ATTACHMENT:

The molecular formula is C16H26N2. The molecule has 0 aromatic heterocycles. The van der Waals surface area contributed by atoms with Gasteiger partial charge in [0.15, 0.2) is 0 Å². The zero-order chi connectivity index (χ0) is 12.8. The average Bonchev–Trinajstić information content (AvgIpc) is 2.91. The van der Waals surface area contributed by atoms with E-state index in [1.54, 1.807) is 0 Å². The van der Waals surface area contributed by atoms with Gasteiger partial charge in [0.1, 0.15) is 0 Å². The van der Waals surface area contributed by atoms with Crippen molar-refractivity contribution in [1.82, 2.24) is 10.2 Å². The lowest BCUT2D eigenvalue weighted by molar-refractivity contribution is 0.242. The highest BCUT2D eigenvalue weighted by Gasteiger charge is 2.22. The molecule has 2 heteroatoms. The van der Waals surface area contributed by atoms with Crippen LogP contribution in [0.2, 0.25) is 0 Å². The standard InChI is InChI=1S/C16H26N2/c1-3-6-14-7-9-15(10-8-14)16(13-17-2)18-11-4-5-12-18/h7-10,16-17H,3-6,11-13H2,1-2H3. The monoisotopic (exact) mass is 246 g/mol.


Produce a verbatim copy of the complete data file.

The molecular formula is C16H26N2. The molecule has 0 aromatic heterocycles. The van der Waals surface area contributed by atoms with Gasteiger partial charge in [0.15, 0.2) is 0 Å². The zero-order chi connectivity index (χ0) is 12.8. The average Bonchev–Trinajstić information content (AvgIpc) is 2.91. The van der Waals surface area contributed by atoms with E-state index in [1.54, 1.807) is 0 Å². The van der Waals surface area contributed by atoms with Gasteiger partial charge in [0.1, 0.15) is 0 Å². The van der Waals surface area contributed by atoms with Crippen molar-refractivity contribution in [1.82, 2.24) is 10.2 Å². The lowest BCUT2D eigenvalue weighted by molar-refractivity contribution is 0.242. The highest BCUT2D eigenvalue weighted by Gasteiger charge is 2.22. The molecule has 2 heteroatoms. The van der Waals surface area contributed by atoms with Crippen LogP contribution in [0.2, 0.25) is 0 Å². The standard InChI is InChI=1S/C16H26N2/c1-3-6-14-7-9-15(10-8-14)16(13-17-2)18-11-4-5-12-18/h7-10,16-17H,3-6,11-13H2,1-2H3. The monoisotopic (exact) mass is 246 g/mol.